The government has set aside HK$10 billion to provide subsidies to the owners of these outdated vehicles. They can either surrender their vehicle under a “cash for clunker” scheme or get a higher amount to replace their old vehicles with new ones. We offer the flexibility of a dual scheme because trade representatives say some owners may not wish to replace their vehicles – some may want to reduce the size of their fleet while others may wish to retire altogether.

The plan is to get these 88,000 polluting vehicles off our roads by a certain time – pre-Euro and Euro I vehicles by January 2016; Euro II vehicles by January 2017; and the rest by January 2019.

Some have said the subsidies were too generous, and that the phasing out would take too long. The truth is, the government is prepared to spend the money to improve public health, and it recognises that the trade needs time to replace such a large number of vehicles. For the plan to succeed, it needs to be feasible.

We have begun discussions with the trade on the details of the scheme. We will also legislate for a maximum life of 15 years for new diesel vehicles, as many other jurisdictions have done.

Another problem we face is the unusually high levels of nitrogen dioxide at our roadsides. There are two main causes – franchised buses and LPG vehicles.

While older franchised buses had particulate filters fitted to them some years ago, their nitrogen dioxide levels need to be lowered if we are to reduce the overall pollution. Fitting a selective catalytic reduction device on Euro II and III buses would enable them to perform like Euro IV and V models. Bus fleets in Europe have done similar retrofits successfully.

The Hong Kong government is proposing to fund the capital cost of these devices and for the franchisees to absorb the operating and maintenance costs. This scheme is estimated to cost HK$550 million and will take about two years to complete.

LPG vehicles are cleaner than diesel vehicles but a large amount of nitrogen dioxide can be emitted if their catalytic converters are defective. This is precisely the problem in Hong Kong. Local studies have shown that many owners of taxis and minibuses are not replacing the devices when they should. An agreement has been reached for the government to cover the cost of new devices on a one-off basis but for the trade to pay for future replacements.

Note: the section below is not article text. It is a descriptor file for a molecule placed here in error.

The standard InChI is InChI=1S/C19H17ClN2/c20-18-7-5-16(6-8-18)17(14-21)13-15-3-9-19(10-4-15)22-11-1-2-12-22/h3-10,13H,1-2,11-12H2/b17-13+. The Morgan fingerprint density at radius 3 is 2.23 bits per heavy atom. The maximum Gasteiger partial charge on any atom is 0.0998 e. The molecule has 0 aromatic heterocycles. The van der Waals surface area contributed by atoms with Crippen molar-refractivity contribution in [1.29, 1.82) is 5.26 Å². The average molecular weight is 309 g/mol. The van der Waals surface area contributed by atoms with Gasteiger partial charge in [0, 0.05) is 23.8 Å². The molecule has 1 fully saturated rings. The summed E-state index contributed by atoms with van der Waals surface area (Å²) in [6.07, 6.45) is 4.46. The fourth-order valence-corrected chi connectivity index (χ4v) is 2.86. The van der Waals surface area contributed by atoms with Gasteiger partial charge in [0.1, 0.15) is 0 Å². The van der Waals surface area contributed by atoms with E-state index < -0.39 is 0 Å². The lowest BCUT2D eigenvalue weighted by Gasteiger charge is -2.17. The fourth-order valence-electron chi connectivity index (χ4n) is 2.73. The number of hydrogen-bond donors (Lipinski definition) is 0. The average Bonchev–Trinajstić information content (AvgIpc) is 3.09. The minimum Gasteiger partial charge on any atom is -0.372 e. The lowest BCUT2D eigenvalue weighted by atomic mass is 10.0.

There are currently about 18,000 taxis and 4,350 minibuses, 66 per cent of which are powered by LPG. For vehicles such as these, which cover a high mileage, the catalytic converter needs to be replaced about every 18 months. This scheme will cost HK$150 million and should be completed by 2014.

The above three schemes are end-of-pipe solutions. Other solutions are also needed. For example, the chief executive’s policy address called for bus routes to be rationalised. A successful reorganisation of bus numbers, routes and networks should result in shorter travel time, easy interchanges and good service, which will also improve roadside air quality.

The policy address also called for adjustments to cross-harbour tunnel fees, which will improve usage efficiency and relieve congestion.

Yet other solutions require planning changes, such as creating low-emission and pedestrian-only zones. We also have a series of measures to reduce shipping emissions. Hong Kong is a busy port for large oceangoing vessels, river trade vessels as well as local craft, such as ferries and hydrofoils.

Together, their emissions of the three major air pollutants – that is, sulphur dioxide, nitrogen oxides and respirable suspended particulates – now exceed those of our power plants.

The policy address proposed mandating a fuel switch at berth for oceangoing vessels, and for onshore power equipment to be built at the new Kai Tak Cruise Terminal. Indeed, our longer-term focus is to work with the mainland so that emissions can be controlled in all the waters of the Pearl River Delta. It’s clear from research that significant public health benefits would be reaped from such a move.

To further reduce air pollution, we will explore further reducing local coal-fired electricity generation by about 2020, as well as deepening collaboration with Guangdong, particularly on how to deal with the thorny challenge of regional smog.

We accept that much more needs to be done, and will continue to strive to reduce the public health risk.

Christine Loh Kung-wai is undersecretary for the environment. This is based on her speech yesterday at a joint chamber luncheon with French, Canadian, German, Italian, Singapore and Swedish chambers of commerce members. The event was hosted by the Australian Chamber of Commerce in Hong Kong



Air Pollution


Source URL (retrieved on Jan 30th 2013, 6:14am):

Advanced Biological Treatment of Municipal Solid Waste